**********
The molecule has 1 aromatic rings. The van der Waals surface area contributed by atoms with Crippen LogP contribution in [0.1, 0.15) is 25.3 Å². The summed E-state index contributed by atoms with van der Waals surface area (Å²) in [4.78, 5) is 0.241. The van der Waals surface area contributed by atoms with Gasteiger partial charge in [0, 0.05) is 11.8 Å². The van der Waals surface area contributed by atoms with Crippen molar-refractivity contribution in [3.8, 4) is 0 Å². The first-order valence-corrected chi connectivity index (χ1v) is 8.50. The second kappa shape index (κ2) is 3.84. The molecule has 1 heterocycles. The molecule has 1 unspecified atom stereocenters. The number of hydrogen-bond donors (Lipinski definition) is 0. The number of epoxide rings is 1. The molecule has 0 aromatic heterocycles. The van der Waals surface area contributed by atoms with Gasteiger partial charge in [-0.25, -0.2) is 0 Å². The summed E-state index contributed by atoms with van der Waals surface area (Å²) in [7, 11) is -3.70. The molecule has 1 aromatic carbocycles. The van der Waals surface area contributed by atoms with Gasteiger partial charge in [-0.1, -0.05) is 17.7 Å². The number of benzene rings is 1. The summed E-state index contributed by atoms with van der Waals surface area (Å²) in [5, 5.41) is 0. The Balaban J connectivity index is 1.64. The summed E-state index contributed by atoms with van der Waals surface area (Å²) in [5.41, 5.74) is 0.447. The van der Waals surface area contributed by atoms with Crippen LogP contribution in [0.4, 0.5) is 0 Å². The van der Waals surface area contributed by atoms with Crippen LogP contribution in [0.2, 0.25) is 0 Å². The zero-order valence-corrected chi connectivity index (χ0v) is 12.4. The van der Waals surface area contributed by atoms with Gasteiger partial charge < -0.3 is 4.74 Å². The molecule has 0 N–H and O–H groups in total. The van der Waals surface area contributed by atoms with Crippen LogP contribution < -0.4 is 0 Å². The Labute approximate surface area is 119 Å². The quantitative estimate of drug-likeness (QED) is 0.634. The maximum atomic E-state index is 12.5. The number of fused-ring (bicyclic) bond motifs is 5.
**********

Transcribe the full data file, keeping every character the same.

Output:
The molecule has 1 aromatic rings. The van der Waals surface area contributed by atoms with Crippen LogP contribution in [0.1, 0.15) is 25.3 Å². The summed E-state index contributed by atoms with van der Waals surface area (Å²) in [4.78, 5) is 0.241. The van der Waals surface area contributed by atoms with Gasteiger partial charge in [0, 0.05) is 11.8 Å². The van der Waals surface area contributed by atoms with Crippen molar-refractivity contribution in [3.8, 4) is 0 Å². The first-order valence-corrected chi connectivity index (χ1v) is 8.50. The second kappa shape index (κ2) is 3.84. The molecule has 1 heterocycles. The molecule has 1 unspecified atom stereocenters. The number of hydrogen-bond donors (Lipinski definition) is 0. The number of epoxide rings is 1. The molecule has 0 aromatic heterocycles. The van der Waals surface area contributed by atoms with Gasteiger partial charge in [-0.25, -0.2) is 0 Å². The summed E-state index contributed by atoms with van der Waals surface area (Å²) in [7, 11) is -3.70. The molecule has 1 aromatic carbocycles. The van der Waals surface area contributed by atoms with Gasteiger partial charge in [-0.1, -0.05) is 17.7 Å². The number of benzene rings is 1. The summed E-state index contributed by atoms with van der Waals surface area (Å²) in [5, 5.41) is 0. The Balaban J connectivity index is 1.64. The summed E-state index contributed by atoms with van der Waals surface area (Å²) in [5.41, 5.74) is 0.447. The van der Waals surface area contributed by atoms with Crippen LogP contribution in [0.4, 0.5) is 0 Å². The van der Waals surface area contributed by atoms with Crippen LogP contribution in [0.2, 0.25) is 0 Å². The zero-order valence-corrected chi connectivity index (χ0v) is 12.4. The van der Waals surface area contributed by atoms with Gasteiger partial charge < -0.3 is 4.74 Å². The molecule has 0 N–H and O–H groups in total. The van der Waals surface area contributed by atoms with Crippen LogP contribution < -0.4 is 0 Å². The Labute approximate surface area is 119 Å². The quantitative estimate of drug-likeness (QED) is 0.634. The maximum atomic E-state index is 12.5. The number of fused-ring (bicyclic) bond motifs is 5.